Calera native serves at Navy aviation training center

FROM STAFF REPORTS

PENSACOLA, FL. – A 2012 Oak Mountain High School graduate and Calera native is serving at the Navy’s premier and largest aviation training center.

Seaman Jarvis Perdue works as an information systems technician and operates out of Naval Air Station (NAS) Pensacola.

Seaman Jarvis Perdue works as an information systems technician and operates out of Naval Air Station (NAS) Pensacola. (Contributed)

A Navy information systems technician is responsible for information systems including communication technology.

Perdue credits people in his hometown who have served for inspiring him to join the Navy.

“I knew people in my community who have served in the Navy,” said Perdue. “The stories I heard made me think about serving as an option.”

NAS Pensacola, “The Cradle of Naval Aviation” is best known as the initial primary training base for all U.S. Navy, Marine Corps and Coast Guard officers pursuing designations as Naval Aviators and Naval Flight Officers.

It takes a lot of manpower to support and train pilots, but there is much more to this base that employs 16,000 military and 7,400 civilians. This includes major tenant commands: Naval Aviation Schools Command, Naval Air Technical Training Center, Marine Aviation Training Support Group 21 and 23, the Blue Angels, and the headquarters for Naval Education Training Command (NETC), a command which combines direction and control of all Navy education and training.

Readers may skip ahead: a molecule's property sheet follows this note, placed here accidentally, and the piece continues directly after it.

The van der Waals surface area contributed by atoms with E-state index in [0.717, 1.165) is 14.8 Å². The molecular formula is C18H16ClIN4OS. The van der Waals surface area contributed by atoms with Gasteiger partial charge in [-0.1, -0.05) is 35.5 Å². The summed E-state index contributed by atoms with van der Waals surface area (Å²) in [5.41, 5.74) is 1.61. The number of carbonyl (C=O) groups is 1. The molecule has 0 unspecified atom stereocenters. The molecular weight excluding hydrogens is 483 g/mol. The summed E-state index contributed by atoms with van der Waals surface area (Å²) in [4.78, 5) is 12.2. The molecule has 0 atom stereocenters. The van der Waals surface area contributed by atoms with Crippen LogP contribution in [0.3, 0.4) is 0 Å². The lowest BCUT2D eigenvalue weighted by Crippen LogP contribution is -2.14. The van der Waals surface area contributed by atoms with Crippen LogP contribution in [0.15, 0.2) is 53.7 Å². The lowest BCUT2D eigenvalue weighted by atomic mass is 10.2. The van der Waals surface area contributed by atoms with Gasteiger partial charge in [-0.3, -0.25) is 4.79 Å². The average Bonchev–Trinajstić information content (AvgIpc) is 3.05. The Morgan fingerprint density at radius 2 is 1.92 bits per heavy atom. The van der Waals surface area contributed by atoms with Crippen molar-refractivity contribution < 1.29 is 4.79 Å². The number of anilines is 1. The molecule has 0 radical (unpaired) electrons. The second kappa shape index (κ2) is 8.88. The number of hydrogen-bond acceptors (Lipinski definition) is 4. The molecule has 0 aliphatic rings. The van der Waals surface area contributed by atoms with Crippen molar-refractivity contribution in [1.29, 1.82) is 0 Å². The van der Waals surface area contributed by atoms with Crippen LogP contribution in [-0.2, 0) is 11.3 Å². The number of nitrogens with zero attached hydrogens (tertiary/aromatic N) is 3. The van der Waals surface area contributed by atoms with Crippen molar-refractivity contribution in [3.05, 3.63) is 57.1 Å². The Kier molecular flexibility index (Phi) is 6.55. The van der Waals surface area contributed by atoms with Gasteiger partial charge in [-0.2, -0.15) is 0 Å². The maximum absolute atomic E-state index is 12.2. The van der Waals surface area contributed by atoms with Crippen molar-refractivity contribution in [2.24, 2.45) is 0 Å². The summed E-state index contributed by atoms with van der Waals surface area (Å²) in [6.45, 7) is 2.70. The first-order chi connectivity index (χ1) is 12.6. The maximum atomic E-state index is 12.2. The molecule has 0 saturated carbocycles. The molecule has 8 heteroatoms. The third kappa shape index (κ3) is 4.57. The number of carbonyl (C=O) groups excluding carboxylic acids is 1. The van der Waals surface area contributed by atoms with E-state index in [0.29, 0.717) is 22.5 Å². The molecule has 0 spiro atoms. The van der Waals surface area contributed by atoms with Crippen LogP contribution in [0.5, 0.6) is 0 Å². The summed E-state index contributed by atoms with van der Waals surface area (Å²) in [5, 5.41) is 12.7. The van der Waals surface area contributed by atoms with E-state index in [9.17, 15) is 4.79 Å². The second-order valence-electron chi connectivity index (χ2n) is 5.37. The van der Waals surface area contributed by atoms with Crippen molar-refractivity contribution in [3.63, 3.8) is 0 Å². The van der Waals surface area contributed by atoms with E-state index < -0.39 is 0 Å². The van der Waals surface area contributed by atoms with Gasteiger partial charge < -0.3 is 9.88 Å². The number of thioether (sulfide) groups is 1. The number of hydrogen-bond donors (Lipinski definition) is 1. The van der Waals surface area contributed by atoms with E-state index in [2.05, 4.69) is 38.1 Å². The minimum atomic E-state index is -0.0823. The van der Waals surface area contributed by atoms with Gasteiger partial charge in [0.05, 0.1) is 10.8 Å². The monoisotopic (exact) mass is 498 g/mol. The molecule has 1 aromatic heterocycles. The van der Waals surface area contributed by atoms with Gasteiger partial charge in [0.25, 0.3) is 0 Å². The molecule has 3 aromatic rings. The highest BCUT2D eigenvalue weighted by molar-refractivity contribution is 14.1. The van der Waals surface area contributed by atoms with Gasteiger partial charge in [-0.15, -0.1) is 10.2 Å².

As the premier naval installation in the Department of the Navy (DoN) NAS Pensacola provides base and operational support functions such as quality of life, administration, logistics, facilities, comptroller, management administration and operations (airfield, port, security, fire and search and rescue).

“I’m so proud of the entire team throughout our aviation enterprise,” said Capt. Christopher T. Martin, Commander Naval Air Station Pensacola.“The future of NAS Pensacola is bright, and we’re only going to continue to adapt and evolve as we prepare to efficiently deliver the very best readiness from the shore.”

“As sailors forged by the sea, we will continue to be the Navy the Nation Needs. One of the Chief of Naval Operation’s Lines of Effort is what we do best, strengthening our Navy team for the future,” said Martin.

Perdue has military ties with family members who have previously served and is honored to carry on the family tradition.

“My stepfather served in Navy as a damage controlman,” said Perdue. “He was proud to see me join.”

Pensacola stands up to the expectations and provides a perfect environment for the workers and their families. The citizens benefit from all the modern world advantages, from schools and hospitals to recreational areas, theaters, cinemas and multiple services.

As a member of one of the U.S. Navy’s most relied-upon assets, Perdue and other sailors know they are part of a legacy that will last beyond their lifetimes providing the Navy the nation needs.

“The Navy has brought me opportunities to do something and make a difference,” Perdue added. “I enjoy wearing the uniform. You feel like you are a part of something bigger than yourself.”